Arizona poker has come a long way.. Once the favorite game of outlaws, five-card draw, stud and Faro were king of the saloons in historic towns such as Tombstone or Bisbee. There was a long drought in the state, when for years poker and other gaming was totally outlawed in Arizona. The rise of Las Vegas as a gambling mecca in neighboring state Nevada was a catalyst, and as gambling on Native American reservations spread across the country, the pressure for the state to throw its hat into the gaming ring was too much, and legal poker galloped its way back into Arizona.
From the moment the first Native American casino opened, Arizona Poker has enjoyed a slow and steady growth in availability and popularity. Today, there are 13 major poker rooms in the state offering almost two hundred poker tables.
Arizona Poker Games
Arizona Texas Holdem Games
Most of the poker rooms in Arizona offer the standard fare: Texas Holdem is typically the most popular choice, especially for the game's higher limit crowd.
Arizona Omaha Poker Games - Arizona Stud Poker Games
Seven-card stud and Omaha high/low split are also typically being offered in most of the rooms. $1-$4 stud games are common, while hold em and Omaha hover at an average of $3- $6. According to casino's websites, the occasional $1-$2 game can be found in the larger casinos for beginning players or those just playing for fun and not looking to risk a lot of cash. It is still true that higher limit players don't have much choice in game venue, as most Arizona casinos keep the $6-$12 hold em game as their highest floor limit. There may still be a few outlaw games offering higher stakes, but as far as legal play is concerned, poker in Arizona seems to top out at the $12 limit.
Arizona Poker Players
There are a handful of famous poker players with Arizona credentials. Chip Jett, born in Arizona as "Charles" but given the nickname "Chip" well before it would prove ironic, is a self-made poker millionaire who got his start in an Arizona casino, a Native American reservation venture that would not have been possible without the introduction of such casinos in Arizona in the early 90s. Chip has had several high profile runs at the World Poker Tour and the WSOP, including three top 3 finishes for a total of 16 money finishes in professional poker. His wife, also a high profile poker player, famously ended up at a finals table with her husband in August of 2005. Chip Jett is a perfect representative of Arizona poker -- lacking the flash of a Chris Moneymaker but still out there playing poker and earning a great living.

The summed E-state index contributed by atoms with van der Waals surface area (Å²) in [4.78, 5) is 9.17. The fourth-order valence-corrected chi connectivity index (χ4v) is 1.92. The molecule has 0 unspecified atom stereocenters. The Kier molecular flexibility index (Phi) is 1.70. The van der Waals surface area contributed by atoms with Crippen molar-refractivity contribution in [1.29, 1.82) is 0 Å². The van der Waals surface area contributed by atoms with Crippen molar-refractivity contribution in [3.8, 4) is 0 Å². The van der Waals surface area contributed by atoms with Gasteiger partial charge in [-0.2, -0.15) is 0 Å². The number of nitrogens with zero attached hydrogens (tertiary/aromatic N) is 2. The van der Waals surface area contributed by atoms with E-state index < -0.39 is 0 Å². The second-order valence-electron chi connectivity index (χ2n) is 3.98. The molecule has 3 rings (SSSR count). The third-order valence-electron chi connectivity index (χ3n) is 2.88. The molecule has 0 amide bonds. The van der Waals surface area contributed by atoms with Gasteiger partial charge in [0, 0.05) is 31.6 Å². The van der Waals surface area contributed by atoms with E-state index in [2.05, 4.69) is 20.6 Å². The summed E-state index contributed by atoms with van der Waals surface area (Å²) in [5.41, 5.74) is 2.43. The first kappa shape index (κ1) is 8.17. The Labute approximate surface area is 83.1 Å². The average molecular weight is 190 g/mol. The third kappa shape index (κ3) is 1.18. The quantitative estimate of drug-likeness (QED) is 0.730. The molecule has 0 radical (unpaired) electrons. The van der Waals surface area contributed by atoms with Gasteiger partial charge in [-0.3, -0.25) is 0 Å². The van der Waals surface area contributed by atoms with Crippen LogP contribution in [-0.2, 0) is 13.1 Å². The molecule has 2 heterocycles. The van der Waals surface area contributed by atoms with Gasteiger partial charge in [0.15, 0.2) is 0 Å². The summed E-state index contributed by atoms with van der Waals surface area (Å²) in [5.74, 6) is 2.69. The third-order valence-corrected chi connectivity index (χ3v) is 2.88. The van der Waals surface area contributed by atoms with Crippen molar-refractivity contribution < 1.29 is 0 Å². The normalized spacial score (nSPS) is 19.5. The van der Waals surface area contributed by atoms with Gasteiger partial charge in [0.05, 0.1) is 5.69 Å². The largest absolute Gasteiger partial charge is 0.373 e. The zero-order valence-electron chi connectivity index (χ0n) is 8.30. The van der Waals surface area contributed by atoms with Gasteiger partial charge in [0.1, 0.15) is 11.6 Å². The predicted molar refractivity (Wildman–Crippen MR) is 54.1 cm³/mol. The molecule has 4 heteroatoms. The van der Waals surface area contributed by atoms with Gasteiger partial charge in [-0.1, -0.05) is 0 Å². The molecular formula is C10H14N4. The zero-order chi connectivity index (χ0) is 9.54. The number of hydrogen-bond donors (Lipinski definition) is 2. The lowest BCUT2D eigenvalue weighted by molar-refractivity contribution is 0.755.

World Series of Poker back-to-back champion Johnny Chan (who is also a member of the Poker Hall of Fame) also began his career, some would say, in Arizona. At the age of 16, Chan took off from Phoenix (where his family was living at the time after immigrating from China) to Las Vegas, his first experience in the city that would eventually make him a star. Johnny Chan is the stuff of poker legend -- it is rumored that Jerry Buss offered Chan an NBA championship ring if he could win his third WSOP title in a row in 1989, and he very nearly did, coming in second place to Phil Hellmuth. Another interesting side note -- Matthew Hilger, the professional poker player and strategy writer, played his first game of Texas Hold em in Arizona, an experience which no doubt inspired his career playing, and helping others play, his favorite game.
Arizona Poker Rooms
It seems the state of Arizona has long had some amount of influence on contemporary gambling, and now that table games are becoming more readily available and popular, poker players can expect to have a unique experience when gaming in this state, just a stone's throw from Vegas.
Some poker rooms in Arizona stand out. Casino Arizona at Indian Bend is often listed as the poker room to visit while in Arizona -- travel sites like TripAdvisor.com and Expedia agree. This "high tech" room features automatic shuffling machines, flat screen televisions everywhere you turn, and almost fifty poker tables. The trend at Casino Arizona seems to be toward less slot and video machines and more table machines, which is an unexpected pattern in a state where the lottery or video and slot machines are the most popular gaming options. Whereas a 'typical' casino in Arizona may boast 1100 slot machines to 20 poker tables, the Casino Arizona at Indian Bend has a mere 430 slot machines and forty-seven poker tables. Harrah's Ak-chin is a surprise favorite among reviewers of casinos in Arizona, who tout the poker room's larger size when compared to smaller rooms in the area, as well as their gamer-friendly promotions and proximity to major urban areas like Phoenix and Glendale.
In stark contrast to the variety at the Casino Arizona room or the convenience and atmosphere at Harrah's are the more common poker experiences to be had at places like Bucky's Yavapai in Prescott, Arizona. With just six poker tables offering only four games, the excitement must live in the slot and video machine room. Then there's Deal Me In, a "social" poker room in Scottsdale with an even smaller number of tables and options for poker players. "Social" poker rooms are those where the house takes no rake and the dealers are volunteers -- a sight becoming increasingly common in poker rooms in this state, where gaming revenue mostly comes from non table gaming. It is true, Arizona is not as table game friendly as Las Vegas or Atlantic City, but poker is making a comeback in the state, much as it is elsewhere in the country.
If you're a poker player looking for an experience outside of the traditional Vegas poker room, or if you are a beginner at poker and don't want to swim with sharks, Arizona is full of gaming opportunity. Go West, young man, someone said. For poker players, the new phrase should be, Go Southwest.
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